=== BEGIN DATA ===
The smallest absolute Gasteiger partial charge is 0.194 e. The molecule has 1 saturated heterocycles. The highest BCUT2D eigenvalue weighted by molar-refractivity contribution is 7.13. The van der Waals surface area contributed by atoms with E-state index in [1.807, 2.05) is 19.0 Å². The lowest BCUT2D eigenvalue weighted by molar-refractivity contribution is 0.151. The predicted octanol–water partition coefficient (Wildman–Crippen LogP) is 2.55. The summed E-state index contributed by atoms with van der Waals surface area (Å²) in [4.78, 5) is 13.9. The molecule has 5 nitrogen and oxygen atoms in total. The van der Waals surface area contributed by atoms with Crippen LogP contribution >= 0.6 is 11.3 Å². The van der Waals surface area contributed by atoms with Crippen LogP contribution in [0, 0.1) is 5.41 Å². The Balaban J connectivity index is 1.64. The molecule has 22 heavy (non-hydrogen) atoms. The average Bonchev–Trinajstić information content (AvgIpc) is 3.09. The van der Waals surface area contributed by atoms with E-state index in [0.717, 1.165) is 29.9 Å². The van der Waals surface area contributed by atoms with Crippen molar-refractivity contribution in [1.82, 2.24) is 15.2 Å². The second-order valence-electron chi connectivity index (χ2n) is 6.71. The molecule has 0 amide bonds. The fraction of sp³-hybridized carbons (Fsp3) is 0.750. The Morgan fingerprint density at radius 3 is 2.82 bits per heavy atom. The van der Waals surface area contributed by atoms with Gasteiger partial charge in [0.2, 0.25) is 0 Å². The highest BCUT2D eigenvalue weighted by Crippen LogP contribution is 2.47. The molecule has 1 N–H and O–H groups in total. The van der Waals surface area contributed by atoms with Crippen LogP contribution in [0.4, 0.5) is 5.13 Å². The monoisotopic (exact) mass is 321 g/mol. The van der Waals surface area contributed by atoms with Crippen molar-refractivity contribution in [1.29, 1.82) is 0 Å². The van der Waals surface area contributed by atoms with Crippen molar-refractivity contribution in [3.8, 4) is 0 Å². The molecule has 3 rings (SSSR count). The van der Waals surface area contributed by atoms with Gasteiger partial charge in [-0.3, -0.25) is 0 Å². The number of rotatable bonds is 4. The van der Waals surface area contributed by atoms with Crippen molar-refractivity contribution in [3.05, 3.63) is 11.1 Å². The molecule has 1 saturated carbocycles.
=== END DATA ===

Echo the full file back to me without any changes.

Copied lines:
The smallest absolute Gasteiger partial charge is 0.194 e. The molecule has 1 saturated heterocycles. The highest BCUT2D eigenvalue weighted by molar-refractivity contribution is 7.13. The van der Waals surface area contributed by atoms with E-state index in [1.807, 2.05) is 19.0 Å². The lowest BCUT2D eigenvalue weighted by molar-refractivity contribution is 0.151. The predicted octanol–water partition coefficient (Wildman–Crippen LogP) is 2.55. The summed E-state index contributed by atoms with van der Waals surface area (Å²) in [4.78, 5) is 13.9. The molecule has 5 nitrogen and oxygen atoms in total. The van der Waals surface area contributed by atoms with Crippen LogP contribution >= 0.6 is 11.3 Å². The van der Waals surface area contributed by atoms with Crippen LogP contribution in [0, 0.1) is 5.41 Å². The Balaban J connectivity index is 1.64. The molecule has 22 heavy (non-hydrogen) atoms. The average Bonchev–Trinajstić information content (AvgIpc) is 3.09. The van der Waals surface area contributed by atoms with E-state index in [0.717, 1.165) is 29.9 Å². The van der Waals surface area contributed by atoms with Crippen molar-refractivity contribution in [1.82, 2.24) is 15.2 Å². The second-order valence-electron chi connectivity index (χ2n) is 6.71. The molecule has 0 amide bonds. The fraction of sp³-hybridized carbons (Fsp3) is 0.750. The Morgan fingerprint density at radius 3 is 2.82 bits per heavy atom. The van der Waals surface area contributed by atoms with Gasteiger partial charge in [0.2, 0.25) is 0 Å². The highest BCUT2D eigenvalue weighted by Crippen LogP contribution is 2.47. The molecule has 1 N–H and O–H groups in total. The van der Waals surface area contributed by atoms with Crippen LogP contribution in [0.4, 0.5) is 5.13 Å². The monoisotopic (exact) mass is 321 g/mol. The van der Waals surface area contributed by atoms with Crippen molar-refractivity contribution in [1.29, 1.82) is 0 Å². The van der Waals surface area contributed by atoms with Crippen molar-refractivity contribution in [3.8, 4) is 0 Å². The molecule has 3 rings (SSSR count). The van der Waals surface area contributed by atoms with Gasteiger partial charge in [-0.3, -0.25) is 0 Å². The number of rotatable bonds is 4. The van der Waals surface area contributed by atoms with Crippen molar-refractivity contribution in [3.05, 3.63) is 11.1 Å². The molecule has 1 saturated carbocycles.